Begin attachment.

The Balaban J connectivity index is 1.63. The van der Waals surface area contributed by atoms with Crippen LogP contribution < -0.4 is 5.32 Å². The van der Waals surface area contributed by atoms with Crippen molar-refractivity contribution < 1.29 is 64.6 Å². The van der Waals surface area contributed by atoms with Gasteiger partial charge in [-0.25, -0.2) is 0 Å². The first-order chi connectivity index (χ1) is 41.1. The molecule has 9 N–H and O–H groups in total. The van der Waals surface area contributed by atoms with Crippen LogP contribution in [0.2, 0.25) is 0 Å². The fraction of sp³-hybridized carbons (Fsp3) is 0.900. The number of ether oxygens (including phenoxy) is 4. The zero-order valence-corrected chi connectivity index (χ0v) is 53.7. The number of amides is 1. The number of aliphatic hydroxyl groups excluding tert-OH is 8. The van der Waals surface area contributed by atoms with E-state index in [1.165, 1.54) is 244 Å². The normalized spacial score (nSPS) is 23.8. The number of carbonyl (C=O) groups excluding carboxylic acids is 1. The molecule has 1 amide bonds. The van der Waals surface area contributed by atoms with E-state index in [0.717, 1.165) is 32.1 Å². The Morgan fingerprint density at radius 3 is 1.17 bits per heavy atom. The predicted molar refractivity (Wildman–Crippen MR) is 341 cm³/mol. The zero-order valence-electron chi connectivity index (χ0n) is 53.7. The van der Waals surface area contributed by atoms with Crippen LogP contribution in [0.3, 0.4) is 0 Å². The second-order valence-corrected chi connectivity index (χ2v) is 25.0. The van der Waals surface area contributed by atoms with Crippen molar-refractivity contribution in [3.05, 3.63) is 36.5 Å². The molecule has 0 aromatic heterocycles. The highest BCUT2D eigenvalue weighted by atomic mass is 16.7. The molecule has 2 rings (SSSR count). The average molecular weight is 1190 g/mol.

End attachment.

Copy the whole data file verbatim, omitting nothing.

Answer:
The Balaban J connectivity index is 1.63. The van der Waals surface area contributed by atoms with Crippen LogP contribution < -0.4 is 5.32 Å². The van der Waals surface area contributed by atoms with Crippen molar-refractivity contribution < 1.29 is 64.6 Å². The van der Waals surface area contributed by atoms with Gasteiger partial charge in [-0.25, -0.2) is 0 Å². The first-order chi connectivity index (χ1) is 41.1. The molecule has 9 N–H and O–H groups in total. The van der Waals surface area contributed by atoms with Crippen LogP contribution in [0.2, 0.25) is 0 Å². The fraction of sp³-hybridized carbons (Fsp3) is 0.900. The number of ether oxygens (including phenoxy) is 4. The zero-order valence-corrected chi connectivity index (χ0v) is 53.7. The number of amides is 1. The number of aliphatic hydroxyl groups excluding tert-OH is 8. The van der Waals surface area contributed by atoms with E-state index in [1.165, 1.54) is 244 Å². The normalized spacial score (nSPS) is 23.8. The number of carbonyl (C=O) groups excluding carboxylic acids is 1. The molecule has 1 amide bonds. The van der Waals surface area contributed by atoms with E-state index in [0.717, 1.165) is 32.1 Å². The Morgan fingerprint density at radius 3 is 1.17 bits per heavy atom. The predicted molar refractivity (Wildman–Crippen MR) is 341 cm³/mol. The zero-order valence-electron chi connectivity index (χ0n) is 53.7. The van der Waals surface area contributed by atoms with Crippen LogP contribution in [0.3, 0.4) is 0 Å². The second-order valence-corrected chi connectivity index (χ2v) is 25.0. The van der Waals surface area contributed by atoms with Crippen molar-refractivity contribution in [3.05, 3.63) is 36.5 Å². The molecule has 0 aromatic heterocycles. The highest BCUT2D eigenvalue weighted by atomic mass is 16.7. The molecule has 2 rings (SSSR count). The average molecular weight is 1190 g/mol.